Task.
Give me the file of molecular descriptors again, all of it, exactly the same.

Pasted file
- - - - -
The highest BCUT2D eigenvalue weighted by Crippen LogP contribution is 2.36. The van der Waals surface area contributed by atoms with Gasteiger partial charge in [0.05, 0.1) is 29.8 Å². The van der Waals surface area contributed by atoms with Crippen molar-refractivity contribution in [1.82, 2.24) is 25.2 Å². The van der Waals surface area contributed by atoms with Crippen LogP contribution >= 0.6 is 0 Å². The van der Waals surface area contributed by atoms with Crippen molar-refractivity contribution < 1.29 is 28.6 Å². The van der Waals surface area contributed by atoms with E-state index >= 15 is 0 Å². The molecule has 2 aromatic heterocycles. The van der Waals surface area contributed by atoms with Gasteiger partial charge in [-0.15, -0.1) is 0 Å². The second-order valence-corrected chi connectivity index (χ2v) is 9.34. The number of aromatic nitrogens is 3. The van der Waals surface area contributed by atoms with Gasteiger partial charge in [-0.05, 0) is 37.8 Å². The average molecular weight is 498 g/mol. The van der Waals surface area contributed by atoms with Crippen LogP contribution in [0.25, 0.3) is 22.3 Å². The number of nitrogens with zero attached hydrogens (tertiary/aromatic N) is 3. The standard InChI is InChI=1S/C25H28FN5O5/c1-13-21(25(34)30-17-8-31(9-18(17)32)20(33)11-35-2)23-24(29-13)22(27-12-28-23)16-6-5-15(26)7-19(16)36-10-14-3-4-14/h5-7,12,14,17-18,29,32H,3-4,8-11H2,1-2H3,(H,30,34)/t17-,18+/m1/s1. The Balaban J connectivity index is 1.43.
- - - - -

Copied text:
The highest BCUT2D eigenvalue weighted by Crippen LogP contribution is 2.36. The van der Waals surface area contributed by atoms with Gasteiger partial charge in [0.05, 0.1) is 29.8 Å². The van der Waals surface area contributed by atoms with Crippen molar-refractivity contribution in [1.82, 2.24) is 25.2 Å². The van der Waals surface area contributed by atoms with Crippen LogP contribution >= 0.6 is 0 Å². The van der Waals surface area contributed by atoms with Crippen molar-refractivity contribution < 1.29 is 28.6 Å². The van der Waals surface area contributed by atoms with E-state index >= 15 is 0 Å². The molecule has 2 aromatic heterocycles. The van der Waals surface area contributed by atoms with Gasteiger partial charge in [-0.15, -0.1) is 0 Å². The second-order valence-corrected chi connectivity index (χ2v) is 9.34. The number of aromatic nitrogens is 3. The van der Waals surface area contributed by atoms with Gasteiger partial charge in [-0.05, 0) is 37.8 Å². The average molecular weight is 498 g/mol. The van der Waals surface area contributed by atoms with Crippen LogP contribution in [0.25, 0.3) is 22.3 Å². The number of nitrogens with zero attached hydrogens (tertiary/aromatic N) is 3. The standard InChI is InChI=1S/C25H28FN5O5/c1-13-21(25(34)30-17-8-31(9-18(17)32)20(33)11-35-2)23-24(29-13)22(27-12-28-23)16-6-5-15(26)7-19(16)36-10-14-3-4-14/h5-7,12,14,17-18,29,32H,3-4,8-11H2,1-2H3,(H,30,34)/t17-,18+/m1/s1. The Balaban J connectivity index is 1.43.